run from the distribution directory without POE being installed yet.

  cd ./samples
  ls -l

  [try some]

  cd ..

Finally you can install it:

  make install

--------------------
Distribution Details
--------------------

This distribution comes with several sample and tutorial programs in
its samples/ directory.  These programs are NOT installed because they
have limited use and take up a lot of space and have limited use.
They will be split into a separate distribution in the near future.

The lib/ directory includes a few useful utilities, including a
relatively portable bidirectional pipe creator.  There's also a small
test coverage module, harness, and report.  The test coverage summary
at the end of this file was generated by that system.  These utilities
aren't installed either.

The test programs, in t/, may also be interesting examples, although
they're more geared towards exercising POE.  The tests also aren't
installed.

All in all, the actual installed bits of POE are probably around a
third of the total distribution, and about a quarter of B<that> is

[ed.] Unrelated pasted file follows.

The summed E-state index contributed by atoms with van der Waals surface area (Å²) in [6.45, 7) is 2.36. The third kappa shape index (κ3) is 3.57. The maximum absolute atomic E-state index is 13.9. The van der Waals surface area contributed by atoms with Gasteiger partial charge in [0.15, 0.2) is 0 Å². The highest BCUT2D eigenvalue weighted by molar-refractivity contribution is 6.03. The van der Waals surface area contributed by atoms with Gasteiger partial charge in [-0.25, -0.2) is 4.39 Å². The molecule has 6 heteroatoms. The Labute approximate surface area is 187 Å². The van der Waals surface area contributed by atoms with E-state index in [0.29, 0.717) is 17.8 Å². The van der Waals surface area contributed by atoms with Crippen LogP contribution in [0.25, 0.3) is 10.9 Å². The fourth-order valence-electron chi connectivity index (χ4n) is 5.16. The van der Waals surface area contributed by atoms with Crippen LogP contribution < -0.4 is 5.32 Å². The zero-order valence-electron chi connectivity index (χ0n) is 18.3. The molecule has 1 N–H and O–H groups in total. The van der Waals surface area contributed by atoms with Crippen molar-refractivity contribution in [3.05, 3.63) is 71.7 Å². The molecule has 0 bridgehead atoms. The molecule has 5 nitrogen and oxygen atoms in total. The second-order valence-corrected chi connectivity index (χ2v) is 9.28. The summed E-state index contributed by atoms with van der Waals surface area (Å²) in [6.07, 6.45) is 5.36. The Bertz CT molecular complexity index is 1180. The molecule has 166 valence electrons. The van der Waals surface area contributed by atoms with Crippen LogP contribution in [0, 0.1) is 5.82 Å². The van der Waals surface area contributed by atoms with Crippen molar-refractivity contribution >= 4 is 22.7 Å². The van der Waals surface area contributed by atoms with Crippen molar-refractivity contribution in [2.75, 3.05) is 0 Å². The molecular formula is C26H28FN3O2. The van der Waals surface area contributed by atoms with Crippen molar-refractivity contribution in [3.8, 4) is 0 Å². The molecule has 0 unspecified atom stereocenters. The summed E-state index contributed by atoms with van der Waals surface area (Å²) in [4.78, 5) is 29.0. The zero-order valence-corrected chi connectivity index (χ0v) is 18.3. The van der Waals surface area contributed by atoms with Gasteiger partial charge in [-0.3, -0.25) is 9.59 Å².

documentation.

------------
Test Results
------------

All the tests have been made to run unattended, and testing has been
automated across the systems.

** POE 0.1204 on OS/2

OS/2 doesn't grok system vs. user time, so the numbers are 0.

Hardware: Cyrix P166+; 64MB RAM (home os2)
System  : OS/2 4.0, Fix 13
Perl    : v5.6.0
Gtk     : (not installed)
Tk      : (not installed)
Event   : (not installed)

All tests successful, 4 tests and 5 subtests skipped.
Files=24, Tests=429, 158 wallclock secs ( 0.00 cusr +  0.00 csys =  0.00 CPU)

** POE 0.1204 on FreeBSD

Hardware: AMD 486-40; 16MB RAM (home bsd)
System  : FreeBSD 4.0-STABLE
Perl    : v5.6.0
Gtk     : 0.7004
Tk      : 800.021
Event   : 0.79

All tests successful.
Files=24, Tests=454, 685 wallclock secs (423.57 cusr + 40.40 csys = 463.97 CPU)

** POE 0.1204 on Linux (titanic)

Hardware: dual Celeron 500; 265MB RAM
System  : Linux 2.2.15 SMP
Perl    : v5.6.0
Gtk     : (not installed)
Tk      : (not installed)
Event   : 0.79

All tests successful, 2 tests and 3 subtests skipped.
Files=24, Tests=438, 105 wallclock secs (21.54 cusr +  0.68 csys = 22.22 CPU)

** POE 0.1203 on Solaris/SunOS 5.7

Hardware: SPARCstation-20; dual Sparc-75; 320MB RAM (hfb>
System  : SunOS 5.7
Perl    : 5.005_03
Gtk     : (not installed)
Tk      : (not installed)
Event   : (not installed)

All tests successful, 4 tests skipped, plus 3 subtests skipped.
Files=24,  Tests=429, 120 wallclock secs (60.55 cusr +  5.33 csys = 65.88 CPU)

** POE 0.1203 on Linux (a-mused)

Hardware: Celeron 600; unknown RAM
System  : Linux 2.4.0-test12
Perl    : 5.005_03
Gtk     : (unknown)